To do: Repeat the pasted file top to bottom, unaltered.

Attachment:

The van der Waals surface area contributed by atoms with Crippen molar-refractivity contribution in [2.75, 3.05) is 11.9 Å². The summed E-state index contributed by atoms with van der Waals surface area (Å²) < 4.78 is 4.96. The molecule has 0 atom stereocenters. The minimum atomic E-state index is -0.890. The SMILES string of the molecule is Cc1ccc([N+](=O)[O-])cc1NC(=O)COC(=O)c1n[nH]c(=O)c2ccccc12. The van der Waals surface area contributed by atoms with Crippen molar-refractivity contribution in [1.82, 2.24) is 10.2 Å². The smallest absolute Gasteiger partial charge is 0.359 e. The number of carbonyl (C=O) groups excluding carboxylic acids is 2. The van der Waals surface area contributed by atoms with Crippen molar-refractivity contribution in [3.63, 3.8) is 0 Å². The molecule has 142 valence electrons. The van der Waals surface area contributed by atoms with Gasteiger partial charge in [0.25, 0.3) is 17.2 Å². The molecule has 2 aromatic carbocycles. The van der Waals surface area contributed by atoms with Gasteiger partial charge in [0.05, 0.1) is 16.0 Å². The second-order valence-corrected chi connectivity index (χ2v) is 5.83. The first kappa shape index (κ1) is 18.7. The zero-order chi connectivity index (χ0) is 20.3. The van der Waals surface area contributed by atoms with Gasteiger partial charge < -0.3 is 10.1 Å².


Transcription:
The van der Waals surface area contributed by atoms with Crippen molar-refractivity contribution in [2.75, 3.05) is 11.9 Å². The summed E-state index contributed by atoms with van der Waals surface area (Å²) < 4.78 is 4.96. The molecule has 0 atom stereocenters. The minimum atomic E-state index is -0.890. The SMILES string of the molecule is Cc1ccc([N+](=O)[O-])cc1NC(=O)COC(=O)c1n[nH]c(=O)c2ccccc12. The van der Waals surface area contributed by atoms with Crippen molar-refractivity contribution in [1.82, 2.24) is 10.2 Å². The smallest absolute Gasteiger partial charge is 0.359 e. The number of carbonyl (C=O) groups excluding carboxylic acids is 2. The van der Waals surface area contributed by atoms with Crippen molar-refractivity contribution in [3.63, 3.8) is 0 Å². The molecule has 142 valence electrons. The van der Waals surface area contributed by atoms with Gasteiger partial charge in [0.25, 0.3) is 17.2 Å². The molecule has 2 aromatic carbocycles. The van der Waals surface area contributed by atoms with Gasteiger partial charge in [0.05, 0.1) is 16.0 Å². The second-order valence-corrected chi connectivity index (χ2v) is 5.83. The first kappa shape index (κ1) is 18.7. The zero-order chi connectivity index (χ0) is 20.3. The van der Waals surface area contributed by atoms with Gasteiger partial charge < -0.3 is 10.1 Å².